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Hawaii likes to take its time resolving big social issues. It took 15 years, for instance, for it to legalize medical marijuana dispensaries and grow operations after first approving medical marijuana in 2000.
Likewise, marriage equality. Hawaii’s Supreme Court became the first court in America to declare a state ban on same-sex marriage unconstitutional, but it took two more decades before a state law passed guaranteeing gay and lesbian couples the right to marry.
Now comes another important issue, one under consideration in Hawaii since 1996 and being prepared for action in the 2017 legislative session: medical aid in dying.
Five states now legally sanction medical doctors putting lethal medication in the hands of terminally ill patients who have expressed their wish to avoid spending their remaining days in agony, as the process of dying runs its final course.
California became the most recent of those earlier this month; its law goes into effect in June. But it is a testament to the ongoing controversy of what was once called “physician assisted suicide” that after passing their legislation in March, California legislators had to call a special session just to agree on the new law’s enactment date.
Oregon was the first state to approve medical aid in dying. After the enactment of its law in 1997, 12 more years passed before Washington, via public initiative, and Montana, via court ruling, followed suit. Vermont’s legislature passed its measure in 2013.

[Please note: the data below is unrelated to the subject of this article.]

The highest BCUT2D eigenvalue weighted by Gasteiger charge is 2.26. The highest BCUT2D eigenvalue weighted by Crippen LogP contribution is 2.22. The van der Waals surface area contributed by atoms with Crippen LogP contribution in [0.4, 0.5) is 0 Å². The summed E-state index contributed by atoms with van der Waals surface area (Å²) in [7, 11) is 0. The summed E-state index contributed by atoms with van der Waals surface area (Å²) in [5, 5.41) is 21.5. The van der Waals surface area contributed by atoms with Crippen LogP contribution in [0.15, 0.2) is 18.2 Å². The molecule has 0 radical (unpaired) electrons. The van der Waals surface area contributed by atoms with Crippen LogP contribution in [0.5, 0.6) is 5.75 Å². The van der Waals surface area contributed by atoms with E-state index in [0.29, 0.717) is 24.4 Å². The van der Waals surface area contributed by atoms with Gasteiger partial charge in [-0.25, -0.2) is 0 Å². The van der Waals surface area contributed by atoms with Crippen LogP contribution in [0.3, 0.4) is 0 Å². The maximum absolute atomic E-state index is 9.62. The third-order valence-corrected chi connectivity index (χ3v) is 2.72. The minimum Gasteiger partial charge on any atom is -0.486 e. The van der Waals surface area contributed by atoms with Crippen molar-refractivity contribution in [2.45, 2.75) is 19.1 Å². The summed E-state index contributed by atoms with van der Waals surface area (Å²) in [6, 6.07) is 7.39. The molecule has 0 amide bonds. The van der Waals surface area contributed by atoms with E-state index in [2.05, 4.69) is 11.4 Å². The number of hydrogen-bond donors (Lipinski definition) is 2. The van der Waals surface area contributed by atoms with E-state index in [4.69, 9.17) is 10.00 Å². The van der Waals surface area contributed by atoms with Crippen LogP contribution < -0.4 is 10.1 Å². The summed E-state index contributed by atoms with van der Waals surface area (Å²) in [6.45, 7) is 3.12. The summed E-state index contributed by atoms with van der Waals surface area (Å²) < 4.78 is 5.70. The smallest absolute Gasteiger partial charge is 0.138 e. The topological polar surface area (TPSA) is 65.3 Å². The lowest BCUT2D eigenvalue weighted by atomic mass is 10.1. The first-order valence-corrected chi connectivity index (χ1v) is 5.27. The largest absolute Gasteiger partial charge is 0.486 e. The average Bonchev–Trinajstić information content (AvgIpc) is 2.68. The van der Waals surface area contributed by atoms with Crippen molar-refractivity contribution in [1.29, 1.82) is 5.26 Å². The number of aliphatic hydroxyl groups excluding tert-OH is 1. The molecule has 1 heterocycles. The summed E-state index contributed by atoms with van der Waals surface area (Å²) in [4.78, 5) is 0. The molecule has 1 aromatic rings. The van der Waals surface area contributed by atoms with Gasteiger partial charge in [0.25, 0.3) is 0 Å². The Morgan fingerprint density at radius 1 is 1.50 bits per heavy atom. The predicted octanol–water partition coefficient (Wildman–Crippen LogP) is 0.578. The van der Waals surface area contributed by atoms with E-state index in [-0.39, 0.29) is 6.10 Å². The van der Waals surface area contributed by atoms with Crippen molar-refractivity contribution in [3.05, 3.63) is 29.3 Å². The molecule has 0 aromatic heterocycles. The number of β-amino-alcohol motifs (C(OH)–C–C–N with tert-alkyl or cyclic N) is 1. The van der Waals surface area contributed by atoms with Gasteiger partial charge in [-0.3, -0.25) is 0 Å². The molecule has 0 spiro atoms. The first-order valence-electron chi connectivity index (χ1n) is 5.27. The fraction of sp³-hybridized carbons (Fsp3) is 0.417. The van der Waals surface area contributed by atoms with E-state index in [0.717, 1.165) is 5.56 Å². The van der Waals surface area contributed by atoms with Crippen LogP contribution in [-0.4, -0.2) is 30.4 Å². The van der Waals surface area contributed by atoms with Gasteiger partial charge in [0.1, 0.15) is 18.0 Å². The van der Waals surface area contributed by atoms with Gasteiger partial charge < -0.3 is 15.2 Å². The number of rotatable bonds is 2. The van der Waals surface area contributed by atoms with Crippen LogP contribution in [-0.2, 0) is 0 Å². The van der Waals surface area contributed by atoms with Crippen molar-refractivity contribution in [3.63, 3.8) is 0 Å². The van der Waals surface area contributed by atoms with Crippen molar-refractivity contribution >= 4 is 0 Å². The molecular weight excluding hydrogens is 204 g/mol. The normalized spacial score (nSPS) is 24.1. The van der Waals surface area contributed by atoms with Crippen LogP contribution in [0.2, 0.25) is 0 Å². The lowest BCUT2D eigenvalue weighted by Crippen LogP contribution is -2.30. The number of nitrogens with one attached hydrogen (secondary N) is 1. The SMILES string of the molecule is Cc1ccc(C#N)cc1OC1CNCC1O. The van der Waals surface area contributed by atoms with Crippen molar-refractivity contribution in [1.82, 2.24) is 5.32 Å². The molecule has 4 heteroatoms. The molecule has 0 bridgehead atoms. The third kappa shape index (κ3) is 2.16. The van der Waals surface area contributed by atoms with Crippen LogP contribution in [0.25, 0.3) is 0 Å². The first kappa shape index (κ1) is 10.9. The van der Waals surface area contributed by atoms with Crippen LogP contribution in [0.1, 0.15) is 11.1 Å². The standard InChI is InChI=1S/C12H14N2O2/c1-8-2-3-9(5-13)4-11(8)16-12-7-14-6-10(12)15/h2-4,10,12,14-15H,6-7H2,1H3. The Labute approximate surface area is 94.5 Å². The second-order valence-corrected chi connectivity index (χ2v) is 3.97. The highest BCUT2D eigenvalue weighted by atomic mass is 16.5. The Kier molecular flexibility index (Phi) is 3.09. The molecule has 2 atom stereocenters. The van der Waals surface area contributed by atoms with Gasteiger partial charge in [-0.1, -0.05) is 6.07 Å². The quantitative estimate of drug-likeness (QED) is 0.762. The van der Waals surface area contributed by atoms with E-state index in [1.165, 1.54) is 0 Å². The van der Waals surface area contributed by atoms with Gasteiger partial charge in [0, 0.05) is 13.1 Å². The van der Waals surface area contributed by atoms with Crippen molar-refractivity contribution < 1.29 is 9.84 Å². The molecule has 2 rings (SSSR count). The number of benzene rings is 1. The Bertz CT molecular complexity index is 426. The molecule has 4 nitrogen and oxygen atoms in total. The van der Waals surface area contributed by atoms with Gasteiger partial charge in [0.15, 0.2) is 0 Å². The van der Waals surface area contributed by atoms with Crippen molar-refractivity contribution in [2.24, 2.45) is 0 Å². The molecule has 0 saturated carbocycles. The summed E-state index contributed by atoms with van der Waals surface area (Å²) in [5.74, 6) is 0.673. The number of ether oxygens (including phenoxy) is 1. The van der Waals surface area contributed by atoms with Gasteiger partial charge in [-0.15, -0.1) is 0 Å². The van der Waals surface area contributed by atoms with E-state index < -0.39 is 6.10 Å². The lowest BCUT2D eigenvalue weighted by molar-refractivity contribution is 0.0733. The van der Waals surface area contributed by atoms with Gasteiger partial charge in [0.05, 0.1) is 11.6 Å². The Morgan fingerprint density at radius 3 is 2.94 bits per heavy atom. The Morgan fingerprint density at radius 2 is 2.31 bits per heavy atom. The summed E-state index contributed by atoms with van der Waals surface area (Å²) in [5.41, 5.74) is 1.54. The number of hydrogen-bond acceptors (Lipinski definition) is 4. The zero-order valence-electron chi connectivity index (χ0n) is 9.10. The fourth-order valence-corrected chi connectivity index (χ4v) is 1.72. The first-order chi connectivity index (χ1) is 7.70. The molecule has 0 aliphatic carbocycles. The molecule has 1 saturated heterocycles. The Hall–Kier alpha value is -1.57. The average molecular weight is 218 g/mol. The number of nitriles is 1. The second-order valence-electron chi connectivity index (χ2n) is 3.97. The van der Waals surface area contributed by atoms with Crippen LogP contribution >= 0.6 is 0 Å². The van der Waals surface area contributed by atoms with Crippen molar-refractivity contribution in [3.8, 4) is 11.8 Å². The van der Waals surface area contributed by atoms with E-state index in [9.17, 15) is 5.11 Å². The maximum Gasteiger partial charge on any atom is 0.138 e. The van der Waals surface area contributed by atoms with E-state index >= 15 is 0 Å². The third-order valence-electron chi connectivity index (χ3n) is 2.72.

Twelve states and Canada are now looking at some version of legislation to do the same: Alaska, Arizona, Massachusetts, Minnesota, Nebraska, New Hampshire, New Jersey, New York, Rhode Island, Tennessee, Utah and Wisconsin.
If this feels like momentum, there may be at least two reasons why.
• Oregon’s Growing Example. Oregon’s 19 years of experience with its groundbreaking law have been widely studied by academics, policy experts, physicians, patient advocates, journalists and others.
Perhaps the biggest takeaway is the fact that the option is used sparingly: Through the end of last year, a total of 1,545 terminally ill patients had been prescribed life-ending medication, but only 991 had used it, accounting for an average of 55 deaths a year. But patients who had received prescriptions felt more in control, less fearful and more at peace for their final passage, according to a study in the New England Journal of Medicine.
Isn’t that what each of us would wish if we were diagnosed with a degenerative illness that promises a slow, painful death for ourselves and agony for our families and friends — peace at life’s end?
• Brittany Maynard. The young California teacher was diagnosed with a malignant brain tumor in early 2014, less than a year and a half after she and her husband married. Facing terrible odds and the certainty of a horrible death, she and her family moved to Oregon to take advantage of its law.
Along the way, she resolved to be an advocate for medical aid in dying.
That advocacy included sharing her story publicly, and as she did so in the fall of that year, the reaction was enormous and largely positive. A People magazine profile drew 16 million unique visitors. Her YouTube videos totaled more than 17 million views. Those and many other retellings of her story helped grow a consensus in California that its residents deserved better than the choices that state had provided Maynard.